“Both [Isabela and Fernandina] are covered with immense deluges of black naked lava, which have flowed either over the rims of the great caldrons, like pitch over the rim of a pot in which it has been boiled, or have burst forth from smaller orifices on the flanks; in their descent they have spread over miles of the sea-coast.”– Charles Darwin, The Voyage of the Beagle
Sitting on lava rock, gazing out at the lava fields and low vegetation on Isabela Island in the Galapagos — this is a view I never thought I’d get to see. I had already seen so much of the spectacular wildlife, but there hadn’t been much focus on the landscape until this point.
On my fourth day in the Galapagos with Lindblad Expeditions, we ended our visit to Isla Isabela — the largest island in the archipelago — with a sunset hike around Darwin Lake and Tagus Cove. It wasn’t a long hike, which is normal around the Galapagos as tourists can only visit a small portion of the archipelago.
Up to this point, the trip around the Galapagos Islands consisted of slow hikes to watch the beauty of nature — the best reason to visit the region. A 1.5-mile hike would average three hours because the group would stop for photography opportunities and the naturalists would explain everything about the particular island, from its history to the wildlife.
In the case of our final trip to Isabela, the plan was for a brisk 1.5-mile hike, partly because the trail wasn’t as open as at other trails. The narrow trail meant that we had to move at a consistent pace to avoid a logjam — we also had to hope that no one was coming in the opposite direction (which they shouldn’t have been because tourists and groups are regulated). But there were some spots to stop and take in the views.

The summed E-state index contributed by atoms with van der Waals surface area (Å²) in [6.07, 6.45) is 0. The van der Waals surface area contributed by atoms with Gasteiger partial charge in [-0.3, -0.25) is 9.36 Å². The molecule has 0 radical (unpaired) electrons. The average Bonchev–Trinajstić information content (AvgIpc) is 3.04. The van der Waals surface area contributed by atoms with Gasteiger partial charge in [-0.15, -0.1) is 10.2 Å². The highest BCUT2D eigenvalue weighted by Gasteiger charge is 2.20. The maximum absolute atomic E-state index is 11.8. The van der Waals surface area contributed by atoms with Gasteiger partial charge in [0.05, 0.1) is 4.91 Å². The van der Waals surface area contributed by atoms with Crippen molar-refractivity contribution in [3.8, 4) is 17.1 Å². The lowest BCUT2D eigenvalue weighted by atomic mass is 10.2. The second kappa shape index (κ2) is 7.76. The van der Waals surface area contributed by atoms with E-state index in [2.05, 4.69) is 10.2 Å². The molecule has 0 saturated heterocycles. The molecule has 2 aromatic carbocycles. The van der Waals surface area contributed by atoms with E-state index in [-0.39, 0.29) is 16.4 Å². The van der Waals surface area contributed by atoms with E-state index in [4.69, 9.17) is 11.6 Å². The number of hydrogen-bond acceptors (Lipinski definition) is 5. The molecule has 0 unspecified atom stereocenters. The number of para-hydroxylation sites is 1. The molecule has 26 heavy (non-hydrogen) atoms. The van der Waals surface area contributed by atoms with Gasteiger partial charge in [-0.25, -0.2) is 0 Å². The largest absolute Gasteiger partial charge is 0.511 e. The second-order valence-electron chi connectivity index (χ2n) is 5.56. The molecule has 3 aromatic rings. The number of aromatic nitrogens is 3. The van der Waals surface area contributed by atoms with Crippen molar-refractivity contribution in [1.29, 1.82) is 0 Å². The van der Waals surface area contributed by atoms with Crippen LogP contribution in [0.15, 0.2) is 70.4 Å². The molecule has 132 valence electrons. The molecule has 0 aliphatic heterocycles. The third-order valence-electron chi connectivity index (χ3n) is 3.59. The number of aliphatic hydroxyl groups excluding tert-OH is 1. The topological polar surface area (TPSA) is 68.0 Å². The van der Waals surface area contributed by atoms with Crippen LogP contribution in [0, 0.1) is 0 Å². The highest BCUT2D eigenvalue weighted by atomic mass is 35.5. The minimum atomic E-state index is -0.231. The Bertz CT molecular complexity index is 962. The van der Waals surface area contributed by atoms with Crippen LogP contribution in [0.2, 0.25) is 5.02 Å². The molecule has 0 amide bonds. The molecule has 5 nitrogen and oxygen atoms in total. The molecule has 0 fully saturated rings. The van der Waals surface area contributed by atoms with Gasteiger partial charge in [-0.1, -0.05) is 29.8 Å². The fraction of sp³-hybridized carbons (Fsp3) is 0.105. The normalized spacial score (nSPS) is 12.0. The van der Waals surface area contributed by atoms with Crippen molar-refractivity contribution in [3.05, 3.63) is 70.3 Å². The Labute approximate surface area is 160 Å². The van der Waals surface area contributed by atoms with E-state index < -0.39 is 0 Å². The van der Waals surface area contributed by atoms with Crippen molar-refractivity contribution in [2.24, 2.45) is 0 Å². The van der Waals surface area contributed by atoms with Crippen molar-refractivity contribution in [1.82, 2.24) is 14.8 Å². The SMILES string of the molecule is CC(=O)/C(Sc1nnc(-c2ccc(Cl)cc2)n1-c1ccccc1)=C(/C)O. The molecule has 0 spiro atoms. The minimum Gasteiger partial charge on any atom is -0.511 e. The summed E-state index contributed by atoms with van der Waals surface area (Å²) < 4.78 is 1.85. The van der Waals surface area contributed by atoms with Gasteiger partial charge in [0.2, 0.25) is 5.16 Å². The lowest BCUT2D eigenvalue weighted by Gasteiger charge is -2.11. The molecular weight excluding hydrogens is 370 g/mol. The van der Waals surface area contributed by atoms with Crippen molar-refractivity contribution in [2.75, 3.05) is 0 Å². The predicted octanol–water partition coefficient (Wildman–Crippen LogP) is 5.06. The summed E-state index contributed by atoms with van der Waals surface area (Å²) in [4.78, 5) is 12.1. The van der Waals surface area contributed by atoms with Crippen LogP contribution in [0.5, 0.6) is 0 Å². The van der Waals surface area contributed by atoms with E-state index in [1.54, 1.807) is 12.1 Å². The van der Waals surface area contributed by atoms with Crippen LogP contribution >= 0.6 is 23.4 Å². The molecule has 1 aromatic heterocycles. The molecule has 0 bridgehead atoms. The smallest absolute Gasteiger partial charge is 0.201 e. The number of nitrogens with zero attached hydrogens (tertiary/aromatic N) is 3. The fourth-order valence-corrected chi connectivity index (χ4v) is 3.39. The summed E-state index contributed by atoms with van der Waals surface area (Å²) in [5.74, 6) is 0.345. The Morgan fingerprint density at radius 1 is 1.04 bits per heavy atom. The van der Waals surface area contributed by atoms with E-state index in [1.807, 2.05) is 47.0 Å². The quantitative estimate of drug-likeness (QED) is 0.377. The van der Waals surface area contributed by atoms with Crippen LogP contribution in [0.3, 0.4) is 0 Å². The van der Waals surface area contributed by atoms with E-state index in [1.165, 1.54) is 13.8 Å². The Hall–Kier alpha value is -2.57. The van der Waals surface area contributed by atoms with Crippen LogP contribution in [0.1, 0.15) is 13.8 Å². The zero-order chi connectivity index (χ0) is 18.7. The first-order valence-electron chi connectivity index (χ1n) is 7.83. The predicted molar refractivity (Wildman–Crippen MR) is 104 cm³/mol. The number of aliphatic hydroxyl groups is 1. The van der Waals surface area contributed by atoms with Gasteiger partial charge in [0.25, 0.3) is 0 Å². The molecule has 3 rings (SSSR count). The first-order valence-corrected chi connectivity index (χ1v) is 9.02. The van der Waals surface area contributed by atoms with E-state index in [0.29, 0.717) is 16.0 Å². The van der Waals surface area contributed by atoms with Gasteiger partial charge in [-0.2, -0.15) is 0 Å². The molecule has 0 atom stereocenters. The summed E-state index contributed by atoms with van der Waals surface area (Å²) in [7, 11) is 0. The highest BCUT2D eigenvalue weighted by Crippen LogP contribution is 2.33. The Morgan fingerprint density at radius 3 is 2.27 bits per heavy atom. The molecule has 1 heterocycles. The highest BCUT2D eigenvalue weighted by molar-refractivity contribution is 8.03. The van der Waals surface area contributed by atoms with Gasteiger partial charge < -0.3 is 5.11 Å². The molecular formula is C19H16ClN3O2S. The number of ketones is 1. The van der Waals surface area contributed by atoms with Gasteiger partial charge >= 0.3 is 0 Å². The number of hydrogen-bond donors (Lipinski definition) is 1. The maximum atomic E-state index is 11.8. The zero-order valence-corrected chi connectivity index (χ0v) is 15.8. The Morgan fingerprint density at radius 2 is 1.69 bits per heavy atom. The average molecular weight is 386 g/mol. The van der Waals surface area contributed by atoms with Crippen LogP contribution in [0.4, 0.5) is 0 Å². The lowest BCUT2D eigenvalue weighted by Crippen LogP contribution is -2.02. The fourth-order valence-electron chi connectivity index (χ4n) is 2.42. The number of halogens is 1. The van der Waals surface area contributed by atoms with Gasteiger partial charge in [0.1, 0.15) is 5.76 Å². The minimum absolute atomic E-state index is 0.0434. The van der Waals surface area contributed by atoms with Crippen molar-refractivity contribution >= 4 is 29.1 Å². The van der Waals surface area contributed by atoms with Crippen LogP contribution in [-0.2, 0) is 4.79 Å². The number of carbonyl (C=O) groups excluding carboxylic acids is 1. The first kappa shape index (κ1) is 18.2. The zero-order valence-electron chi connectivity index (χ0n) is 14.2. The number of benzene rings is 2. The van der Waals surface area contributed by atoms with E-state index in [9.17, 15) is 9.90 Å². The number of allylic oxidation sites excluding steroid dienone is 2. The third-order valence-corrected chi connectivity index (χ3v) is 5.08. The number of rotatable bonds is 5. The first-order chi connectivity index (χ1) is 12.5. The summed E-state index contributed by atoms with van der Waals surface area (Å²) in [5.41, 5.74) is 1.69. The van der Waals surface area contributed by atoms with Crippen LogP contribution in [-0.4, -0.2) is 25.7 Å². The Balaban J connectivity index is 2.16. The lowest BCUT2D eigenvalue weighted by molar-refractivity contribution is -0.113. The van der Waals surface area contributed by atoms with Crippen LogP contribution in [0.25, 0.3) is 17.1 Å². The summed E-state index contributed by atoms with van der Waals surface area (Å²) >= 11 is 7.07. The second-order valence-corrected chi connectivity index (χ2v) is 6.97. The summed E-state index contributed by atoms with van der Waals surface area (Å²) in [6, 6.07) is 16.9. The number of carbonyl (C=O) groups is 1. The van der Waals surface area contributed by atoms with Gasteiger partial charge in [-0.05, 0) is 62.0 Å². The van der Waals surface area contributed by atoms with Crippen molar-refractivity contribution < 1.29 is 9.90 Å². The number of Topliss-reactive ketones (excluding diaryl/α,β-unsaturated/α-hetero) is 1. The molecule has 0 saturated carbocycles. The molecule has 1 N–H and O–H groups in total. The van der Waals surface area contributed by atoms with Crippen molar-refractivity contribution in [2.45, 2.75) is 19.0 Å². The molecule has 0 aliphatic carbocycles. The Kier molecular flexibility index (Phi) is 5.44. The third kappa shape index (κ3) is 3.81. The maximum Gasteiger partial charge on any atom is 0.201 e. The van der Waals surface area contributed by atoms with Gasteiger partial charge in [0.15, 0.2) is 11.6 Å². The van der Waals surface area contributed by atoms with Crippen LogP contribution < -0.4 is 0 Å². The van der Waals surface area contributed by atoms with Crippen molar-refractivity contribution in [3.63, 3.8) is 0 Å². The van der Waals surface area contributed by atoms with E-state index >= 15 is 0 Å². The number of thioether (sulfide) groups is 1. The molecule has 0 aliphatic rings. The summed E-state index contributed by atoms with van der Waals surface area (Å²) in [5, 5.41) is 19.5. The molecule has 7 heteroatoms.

As the plan was for a faster-than-usual hike, we had a dry landing from the Zodiac at the trail, and some people on the ship opted to skip the hike entirely. As many fellow travelers were older, Lindblad Expeditions set precautions on the excursions — this was considered a moderate-to-difficult hike by their standards, but it was an easy hike for me considering what I’m used to.
Along the trail overlooking Darwin Lake, there wasn’t much in the way of wildlife — we encountered plenty of lava lizards, which had become a common sight up to this point, and a few finches.
The lake was named after Charles Darwin’s expedition to the Galapagos in 1835. It’s the only freshwater lake in the Galapagos on the western coast of Isabela.
The area was a popular stop for whalers and pirates in the 17th through 19th centuries — they left plenty of graffiti on the rocks with lead paint. It was an area that the crews could easily catch giant tortoises to eat later on their journeys. And it remains a popular spot for tours. It also introduced rats and goats to the islands — many of the goats have been culled over the years, but conservationists are still trying to eradicate the rats.
As we continued the hike, I saw a sharp peak rising out of the lava rock and joked that we should head up that way. Little did I know that it was our destination.
Our final stop was a bit of a rest with a view of Volcán Darwin. Our naturalist pointed out the geologic history of the area and noted the smoke emitted from a volcano. From here we could gaze out at the expanse of lava field that stretched to the sea toward Fernandina.
It was a cool perch to take some pictures, including attempts at panoramics. Unfortunately, there’s a blurred line in the middle of the best panoramic photo I took, which I couldn’t see on my phone screen. It’s a lesson to know how to steadily move the camera (or get a tripod to help).
The hike back to the landing for our Zodiac back to the ship provided beautiful light with the setting sun. We picked up the pace on the return trek as the sights were the same as before and there weren’t any new wildlife to stop for. We had to make a quick exit as there are no tourists allowed in these areas after 6 pm, which is about sunset at the Equator.
I caught a glimpse of the setting sun from the Zodiac — it was a less bumpy ride than at other days, which made it easier to take pictures.